America Doesn't Care About Ebola Anymore
As Ebola scare dies down in the U.S., infectious disease preparations wane.
By Matt Hansen
As nationwide alarm over Ebola fades, hospital officials and public health professionals are trying to ensure that lessons learned don't disappear along with it.
After a Liberian man carrying the disease died last month in a hospital in Dallas and two of his nurses became infected, facilities stepped up training and planning for Ebola cases.
"The mantra is, 'Don't be the next Dallas,' " said Dr. Andrew Pavia, chief of pediatric infectious diseases for the University of Utah health system.
But as the situation abates, so does the urgency to act. With a quarter of American hospitals losing money in day-to-day operations, according to the American Hospital Association, expensive and time-consuming training for unknown future outbreaks is not always a top priority, experts say.
Hospitals seek a balance between preparation and overreaction when planning for the possibility of an outbreak of a deadly virus like Ebola, the spread of a pandemic flu or the emergence of another little-known infectious disease, according to hospital and healthcare officials.
In an era of high costs, constrained budgets and tight profit margins, many hospitals struggle to determine what resources they can spare to prepare for an epidemic that may never come.
"You have to walk that fine line between an event happening and not saying the sky is falling all the time," said Dr. Katie Passaretti, head of infection prevention at Carolinas Medical Center in Charlotte, N.C. Her hospital helped isolate and test one of the first suspected Ebola cases in the country in July.
But many say the mistakes made at Texas Health Presbyterian Hospital in Dallas _ where staff said they had not been properly trained to handle an Ebola patient _ could have happened at virtually any hospital.
"There was 99.9 percent no planning for this one," said Dr. Lisa Brosseau, who studies occupational health at the University of Illinois. "I think we are still pretty much playing catch-up."
Only about 6 percent of hospitals said they were "well-prepared" for an Ebola patient, according to an October survey by the Association for Professionals in Infection Control and Epidemiology. And 51 percent of the respondents said their hospitals had one or no full-time infection control professional on staff.
Public health experts say they understand why hospitals struggle to keep themselves ready for disease outbreaks: Epidemics are relatively rare and often hard to predict, preparation and training are costly and time-consuming, and the consequences of previous outbreaks aren't always remembered.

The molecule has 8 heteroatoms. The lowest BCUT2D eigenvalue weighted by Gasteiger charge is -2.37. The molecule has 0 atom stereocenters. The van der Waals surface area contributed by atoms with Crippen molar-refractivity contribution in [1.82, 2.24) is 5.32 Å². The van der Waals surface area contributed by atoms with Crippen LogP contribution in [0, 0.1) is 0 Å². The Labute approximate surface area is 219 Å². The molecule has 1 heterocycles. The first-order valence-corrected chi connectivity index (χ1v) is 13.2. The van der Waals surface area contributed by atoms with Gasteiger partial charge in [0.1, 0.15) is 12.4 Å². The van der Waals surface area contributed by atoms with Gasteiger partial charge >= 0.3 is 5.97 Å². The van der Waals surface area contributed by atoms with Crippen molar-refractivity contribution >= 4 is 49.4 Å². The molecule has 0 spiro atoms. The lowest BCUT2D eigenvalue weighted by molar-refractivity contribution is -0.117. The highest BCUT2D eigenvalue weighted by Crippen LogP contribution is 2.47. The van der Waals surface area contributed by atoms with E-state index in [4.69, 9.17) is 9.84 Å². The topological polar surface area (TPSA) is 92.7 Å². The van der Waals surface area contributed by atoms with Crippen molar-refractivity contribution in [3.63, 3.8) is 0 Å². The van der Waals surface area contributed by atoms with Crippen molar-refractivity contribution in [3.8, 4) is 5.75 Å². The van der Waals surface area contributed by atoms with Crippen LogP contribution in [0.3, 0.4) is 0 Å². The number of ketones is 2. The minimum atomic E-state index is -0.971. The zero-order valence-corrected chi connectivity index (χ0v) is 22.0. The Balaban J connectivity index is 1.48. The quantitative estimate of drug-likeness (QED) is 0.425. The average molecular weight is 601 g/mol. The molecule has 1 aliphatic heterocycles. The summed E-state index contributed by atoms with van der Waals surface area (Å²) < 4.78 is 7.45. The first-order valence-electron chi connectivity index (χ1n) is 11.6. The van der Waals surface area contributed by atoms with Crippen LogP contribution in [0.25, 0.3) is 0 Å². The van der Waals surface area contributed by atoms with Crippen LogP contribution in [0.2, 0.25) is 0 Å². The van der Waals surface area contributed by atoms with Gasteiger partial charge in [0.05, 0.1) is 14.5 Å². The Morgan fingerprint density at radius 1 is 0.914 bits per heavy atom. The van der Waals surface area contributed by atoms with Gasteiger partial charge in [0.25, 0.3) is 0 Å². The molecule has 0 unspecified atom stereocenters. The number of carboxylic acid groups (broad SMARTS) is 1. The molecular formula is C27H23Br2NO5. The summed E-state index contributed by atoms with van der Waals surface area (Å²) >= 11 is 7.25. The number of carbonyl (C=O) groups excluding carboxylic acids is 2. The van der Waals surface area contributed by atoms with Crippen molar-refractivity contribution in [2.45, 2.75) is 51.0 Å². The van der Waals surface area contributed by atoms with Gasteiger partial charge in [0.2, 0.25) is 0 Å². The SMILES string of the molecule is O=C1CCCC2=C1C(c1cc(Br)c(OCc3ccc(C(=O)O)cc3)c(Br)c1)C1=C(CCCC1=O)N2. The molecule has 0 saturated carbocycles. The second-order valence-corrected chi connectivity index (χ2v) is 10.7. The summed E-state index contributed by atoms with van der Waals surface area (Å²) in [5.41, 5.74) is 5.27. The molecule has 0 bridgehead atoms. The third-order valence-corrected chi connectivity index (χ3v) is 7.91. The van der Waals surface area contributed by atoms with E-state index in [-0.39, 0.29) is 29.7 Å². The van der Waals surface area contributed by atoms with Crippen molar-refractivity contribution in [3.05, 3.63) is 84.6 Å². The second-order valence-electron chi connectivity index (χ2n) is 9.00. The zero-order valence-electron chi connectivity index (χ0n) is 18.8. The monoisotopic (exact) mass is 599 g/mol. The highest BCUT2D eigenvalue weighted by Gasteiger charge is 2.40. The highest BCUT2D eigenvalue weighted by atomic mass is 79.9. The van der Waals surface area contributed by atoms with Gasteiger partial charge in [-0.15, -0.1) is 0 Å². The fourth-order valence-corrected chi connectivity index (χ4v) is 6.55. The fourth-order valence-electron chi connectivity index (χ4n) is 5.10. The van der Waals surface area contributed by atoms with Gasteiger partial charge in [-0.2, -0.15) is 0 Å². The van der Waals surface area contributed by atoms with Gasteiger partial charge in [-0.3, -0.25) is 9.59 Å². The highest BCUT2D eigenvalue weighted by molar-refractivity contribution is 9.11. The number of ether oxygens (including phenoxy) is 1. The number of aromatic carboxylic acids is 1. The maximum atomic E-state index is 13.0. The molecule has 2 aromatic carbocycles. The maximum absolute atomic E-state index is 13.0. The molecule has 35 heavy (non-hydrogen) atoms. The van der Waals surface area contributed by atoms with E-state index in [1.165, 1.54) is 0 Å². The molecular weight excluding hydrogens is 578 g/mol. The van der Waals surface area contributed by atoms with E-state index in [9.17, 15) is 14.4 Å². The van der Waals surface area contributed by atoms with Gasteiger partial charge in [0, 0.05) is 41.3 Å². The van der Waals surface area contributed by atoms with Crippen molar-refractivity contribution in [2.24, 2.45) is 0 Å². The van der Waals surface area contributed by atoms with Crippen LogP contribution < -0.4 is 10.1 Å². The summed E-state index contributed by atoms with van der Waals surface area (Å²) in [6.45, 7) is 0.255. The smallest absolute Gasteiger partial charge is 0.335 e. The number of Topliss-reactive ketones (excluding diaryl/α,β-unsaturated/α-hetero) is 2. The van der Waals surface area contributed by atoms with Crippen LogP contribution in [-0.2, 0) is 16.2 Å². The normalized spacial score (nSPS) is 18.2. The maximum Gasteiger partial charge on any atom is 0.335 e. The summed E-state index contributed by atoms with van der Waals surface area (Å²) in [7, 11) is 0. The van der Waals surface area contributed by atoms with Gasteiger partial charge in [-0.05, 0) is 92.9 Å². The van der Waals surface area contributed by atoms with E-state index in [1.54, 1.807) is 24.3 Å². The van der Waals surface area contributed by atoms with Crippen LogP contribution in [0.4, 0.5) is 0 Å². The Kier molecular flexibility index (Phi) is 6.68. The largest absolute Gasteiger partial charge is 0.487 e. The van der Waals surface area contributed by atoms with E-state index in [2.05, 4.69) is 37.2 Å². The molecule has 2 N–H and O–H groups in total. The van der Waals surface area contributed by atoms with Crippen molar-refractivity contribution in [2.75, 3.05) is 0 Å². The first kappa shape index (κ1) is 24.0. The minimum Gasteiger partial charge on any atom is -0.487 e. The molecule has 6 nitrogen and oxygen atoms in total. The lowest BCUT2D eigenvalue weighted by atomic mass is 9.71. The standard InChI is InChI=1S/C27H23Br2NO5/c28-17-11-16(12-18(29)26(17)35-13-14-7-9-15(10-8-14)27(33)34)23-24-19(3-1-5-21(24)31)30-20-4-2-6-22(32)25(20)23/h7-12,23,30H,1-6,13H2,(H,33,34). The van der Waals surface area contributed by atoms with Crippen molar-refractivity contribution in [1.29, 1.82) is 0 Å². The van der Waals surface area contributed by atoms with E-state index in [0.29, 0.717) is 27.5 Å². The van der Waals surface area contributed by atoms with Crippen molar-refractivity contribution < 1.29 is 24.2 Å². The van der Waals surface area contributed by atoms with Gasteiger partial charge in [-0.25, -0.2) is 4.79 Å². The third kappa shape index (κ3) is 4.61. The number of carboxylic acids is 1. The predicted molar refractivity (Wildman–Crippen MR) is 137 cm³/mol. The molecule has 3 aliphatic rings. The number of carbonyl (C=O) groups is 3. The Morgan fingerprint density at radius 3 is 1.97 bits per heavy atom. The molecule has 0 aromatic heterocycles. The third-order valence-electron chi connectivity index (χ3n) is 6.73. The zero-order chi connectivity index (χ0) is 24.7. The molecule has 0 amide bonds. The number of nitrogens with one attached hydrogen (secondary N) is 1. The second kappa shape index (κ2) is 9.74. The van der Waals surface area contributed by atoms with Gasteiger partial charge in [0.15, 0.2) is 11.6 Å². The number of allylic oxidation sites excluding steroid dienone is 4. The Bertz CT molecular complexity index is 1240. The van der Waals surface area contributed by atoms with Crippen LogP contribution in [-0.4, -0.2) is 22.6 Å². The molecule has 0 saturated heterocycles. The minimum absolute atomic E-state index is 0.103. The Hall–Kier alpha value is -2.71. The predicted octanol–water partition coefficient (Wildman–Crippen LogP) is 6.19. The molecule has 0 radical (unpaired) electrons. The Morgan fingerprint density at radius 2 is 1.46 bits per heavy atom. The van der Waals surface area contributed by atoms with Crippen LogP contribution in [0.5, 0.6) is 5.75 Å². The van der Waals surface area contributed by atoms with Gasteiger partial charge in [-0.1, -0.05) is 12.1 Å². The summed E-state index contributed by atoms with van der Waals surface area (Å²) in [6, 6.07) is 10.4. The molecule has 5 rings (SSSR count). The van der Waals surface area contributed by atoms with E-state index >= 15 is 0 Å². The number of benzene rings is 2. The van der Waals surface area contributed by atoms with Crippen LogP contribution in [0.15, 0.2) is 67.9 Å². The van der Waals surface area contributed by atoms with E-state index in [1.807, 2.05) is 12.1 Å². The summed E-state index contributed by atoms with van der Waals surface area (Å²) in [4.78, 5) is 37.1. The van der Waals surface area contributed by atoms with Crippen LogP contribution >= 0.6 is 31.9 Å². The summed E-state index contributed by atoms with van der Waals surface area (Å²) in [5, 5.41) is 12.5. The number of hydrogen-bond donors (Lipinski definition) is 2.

"The level of activity that's required to be a fully prepared hospital is pretty extraordinary," said Dr. Eric Toner, who studies medical preparedness during outbreaks at the University of Pittsburgh Center for Health Security. "If there's not a comparable epidemic in another decade or so, a lot of the progress we've made will be lost."
In addition to some states' designated "Ebola hospitals," federal authorities are seeking funding to create an Ebola treatment center in every part of the country to make it easier for authorities to funnel seriously ill patients to highly qualified facilities, according to the Department of Health and Human Services.
That's good for patients, who will receive specialized care at institutions like Emory University in Atlanta and the University of Nebraska, but bad for overall hospital preparedness, experts say.
"Some hospitals will take this outbreak very seriously," Toner said. "But many will see it as a one-time event, and think they dodged the bullet." Ebola follows other major health concerns in recent years. In 2009, an outbreak of H1N1 swine flu, a pandemic influenza, resulted in about 60 million cases nationwide. Congress provided $6 billion in funding that helped create a vaccine stockpile, and now flu shots help contain the strain.
In 2006, bird flu led President George W. Bush to request additional federal funding to ramp up vaccine production and detect outbreaks overseas. Earlier in his term, in 2003, the SARS outbreak killed more than 700 people worldwide, including several doctors and nurses in Canada.
"We're getting better every time we're faced with this," said Dr. Melissa McDiarmid, a professor of medicine at the University of Maryland. "If there is any kind of blessing from this Ebola outbreak, it's that we need to stop making excuses regarding preparedness."
Ultimately, Pavia said, Ebola has been instructive for the nation's health care system. But it may not automatically be remembered during the next health scare.
"There's no question that we've learned some lessons from the Ebola outbreak," he said. "The question is, how much and how quickly are we going to forget?"